While in college I had the opportunity to attend a panel discussion of communication theorists featuring Marshall McLuhan and Walter Ong. To jog your memory, Marshall McLuhan is the guy who said “The medium is the massage,” i.e., each medium produces a different “massage” or “effect” on the human sensorium (the place in the human brain to which impressions from the external world are conveyed and perceived). He also had a cameo role in Woody Allen’s “Annie Hall.”
So enough with the background … Assuming social media is not a “medium” by rather an aggregation of community conversation mostly viewed on personal/individual communication devices, (e.g. computer screens, cell phone screens, portable notebook screens, etc.); often having a different format, (e.g. Facebook page, Twitter tweet, YouTube video); how do the various channels of social media affect (massage) the way the world is perceived (observed; recognized; understood; felt; sensed; realized; etc.), and what does that mean for us as marketers?
I am not talking about the significant body of work saying increased viewing of computer screens leads to obesity and bad backs. Having a bad back or being obese may have an effect on how I view the world, but that is not what I am interested it. I’m interested in how social media impacts the way the world “shows up” for people, and how that dictates/affects their behavior in it.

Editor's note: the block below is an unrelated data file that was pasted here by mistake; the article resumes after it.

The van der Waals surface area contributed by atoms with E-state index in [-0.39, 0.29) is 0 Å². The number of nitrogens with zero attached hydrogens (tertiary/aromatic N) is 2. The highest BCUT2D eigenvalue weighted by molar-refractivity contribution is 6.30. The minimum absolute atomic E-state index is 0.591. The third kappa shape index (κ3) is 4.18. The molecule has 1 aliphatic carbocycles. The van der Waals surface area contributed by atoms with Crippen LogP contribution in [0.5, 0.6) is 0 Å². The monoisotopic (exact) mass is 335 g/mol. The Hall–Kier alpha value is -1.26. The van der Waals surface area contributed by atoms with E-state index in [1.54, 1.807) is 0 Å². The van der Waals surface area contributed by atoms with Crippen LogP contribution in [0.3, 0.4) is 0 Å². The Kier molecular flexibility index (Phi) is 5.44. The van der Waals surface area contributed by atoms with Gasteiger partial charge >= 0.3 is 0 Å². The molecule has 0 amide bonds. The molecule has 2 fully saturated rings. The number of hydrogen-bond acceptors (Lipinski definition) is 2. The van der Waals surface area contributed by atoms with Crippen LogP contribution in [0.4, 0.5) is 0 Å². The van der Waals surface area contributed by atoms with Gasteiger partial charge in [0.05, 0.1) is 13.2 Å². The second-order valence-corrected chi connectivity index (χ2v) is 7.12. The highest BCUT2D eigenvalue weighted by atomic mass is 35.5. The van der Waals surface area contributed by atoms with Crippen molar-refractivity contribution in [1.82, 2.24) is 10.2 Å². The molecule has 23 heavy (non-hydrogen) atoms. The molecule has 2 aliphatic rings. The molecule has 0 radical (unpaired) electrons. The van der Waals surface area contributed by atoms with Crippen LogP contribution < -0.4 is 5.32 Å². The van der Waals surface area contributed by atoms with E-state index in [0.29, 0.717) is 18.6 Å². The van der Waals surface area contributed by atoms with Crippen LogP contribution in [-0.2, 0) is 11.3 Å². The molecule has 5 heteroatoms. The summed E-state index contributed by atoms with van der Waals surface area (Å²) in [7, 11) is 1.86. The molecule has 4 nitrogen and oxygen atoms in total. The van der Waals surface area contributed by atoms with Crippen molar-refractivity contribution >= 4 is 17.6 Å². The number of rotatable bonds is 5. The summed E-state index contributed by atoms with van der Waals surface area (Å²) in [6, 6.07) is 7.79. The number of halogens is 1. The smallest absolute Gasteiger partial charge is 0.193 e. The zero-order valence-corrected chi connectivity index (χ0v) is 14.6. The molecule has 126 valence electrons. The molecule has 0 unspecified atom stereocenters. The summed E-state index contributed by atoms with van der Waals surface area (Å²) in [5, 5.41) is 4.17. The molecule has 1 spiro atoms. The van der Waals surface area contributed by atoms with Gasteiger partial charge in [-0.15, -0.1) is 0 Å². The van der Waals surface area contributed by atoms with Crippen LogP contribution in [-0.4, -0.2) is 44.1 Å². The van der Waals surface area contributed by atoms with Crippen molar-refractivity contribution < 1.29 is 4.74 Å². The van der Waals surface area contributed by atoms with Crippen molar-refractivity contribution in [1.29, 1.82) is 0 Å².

This answer may be above my pay grade, so here are a few questions to begin the conversation:
- If most conversations using social media are a series of monologues, e.g. I talk, then you talk, then I talk, then you talk, without body language or interruptions, am I likely to shy away from actual physical contact during communication because the form/forum is less predictable and controlled, i.e. less safe?
- Will people begin to demonstrate an openness to the world because much of their personal information is already in play, so why not?
- Will the physical shopping experience become an exercise in frustration with its limited information (salesperson) and limited inventory (on the shelves), compared to online available information/discussion and inventory, and will most people move from the point of sale to the point of convenience?
- Will social media lead to an “Island” mentality where people can survive perfectly well with little or limited physical social contact?
I’m not quite sure what the answers are, but I am convinced social media will have a much greater impact on marketers then just the obvious buying and servicing online.